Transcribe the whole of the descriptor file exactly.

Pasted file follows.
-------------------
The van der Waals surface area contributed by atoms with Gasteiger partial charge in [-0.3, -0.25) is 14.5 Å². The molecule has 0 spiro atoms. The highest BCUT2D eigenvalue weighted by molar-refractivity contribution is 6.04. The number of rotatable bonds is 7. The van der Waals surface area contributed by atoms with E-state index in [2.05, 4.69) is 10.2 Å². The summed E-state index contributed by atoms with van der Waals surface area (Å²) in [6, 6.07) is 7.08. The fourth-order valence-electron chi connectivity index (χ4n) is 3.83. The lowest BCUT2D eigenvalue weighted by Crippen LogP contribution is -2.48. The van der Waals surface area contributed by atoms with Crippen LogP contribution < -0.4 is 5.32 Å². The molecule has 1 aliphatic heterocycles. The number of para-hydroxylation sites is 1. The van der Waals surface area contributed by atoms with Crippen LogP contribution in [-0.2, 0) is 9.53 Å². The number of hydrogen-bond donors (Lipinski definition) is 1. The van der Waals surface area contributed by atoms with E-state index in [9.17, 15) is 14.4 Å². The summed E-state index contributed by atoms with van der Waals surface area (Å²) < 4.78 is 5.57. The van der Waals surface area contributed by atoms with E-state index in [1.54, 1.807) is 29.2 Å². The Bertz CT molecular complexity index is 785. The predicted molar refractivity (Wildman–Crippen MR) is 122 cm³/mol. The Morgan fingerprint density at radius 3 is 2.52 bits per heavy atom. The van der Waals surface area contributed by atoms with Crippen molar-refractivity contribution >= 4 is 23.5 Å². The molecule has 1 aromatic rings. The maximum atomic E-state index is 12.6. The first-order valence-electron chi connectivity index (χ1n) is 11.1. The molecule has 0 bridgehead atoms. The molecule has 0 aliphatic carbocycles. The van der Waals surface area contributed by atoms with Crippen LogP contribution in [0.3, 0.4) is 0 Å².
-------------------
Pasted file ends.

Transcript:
The van der Waals surface area contributed by atoms with Gasteiger partial charge in [-0.3, -0.25) is 14.5 Å². The molecule has 0 spiro atoms. The highest BCUT2D eigenvalue weighted by molar-refractivity contribution is 6.04. The number of rotatable bonds is 7. The van der Waals surface area contributed by atoms with E-state index in [2.05, 4.69) is 10.2 Å². The summed E-state index contributed by atoms with van der Waals surface area (Å²) in [6, 6.07) is 7.08. The fourth-order valence-electron chi connectivity index (χ4n) is 3.83. The lowest BCUT2D eigenvalue weighted by Crippen LogP contribution is -2.48. The van der Waals surface area contributed by atoms with Crippen LogP contribution < -0.4 is 5.32 Å². The molecule has 1 aliphatic heterocycles. The number of para-hydroxylation sites is 1. The van der Waals surface area contributed by atoms with Crippen LogP contribution in [-0.2, 0) is 9.53 Å². The number of hydrogen-bond donors (Lipinski definition) is 1. The van der Waals surface area contributed by atoms with E-state index in [9.17, 15) is 14.4 Å². The summed E-state index contributed by atoms with van der Waals surface area (Å²) < 4.78 is 5.57. The van der Waals surface area contributed by atoms with E-state index in [1.54, 1.807) is 29.2 Å². The Bertz CT molecular complexity index is 785. The predicted molar refractivity (Wildman–Crippen MR) is 122 cm³/mol. The Morgan fingerprint density at radius 3 is 2.52 bits per heavy atom. The van der Waals surface area contributed by atoms with Crippen molar-refractivity contribution >= 4 is 23.5 Å². The molecule has 1 aromatic rings. The maximum atomic E-state index is 12.6. The first-order valence-electron chi connectivity index (χ1n) is 11.1. The molecule has 0 bridgehead atoms. The molecule has 0 aliphatic carbocycles. The van der Waals surface area contributed by atoms with Crippen LogP contribution in [0.3, 0.4) is 0 Å².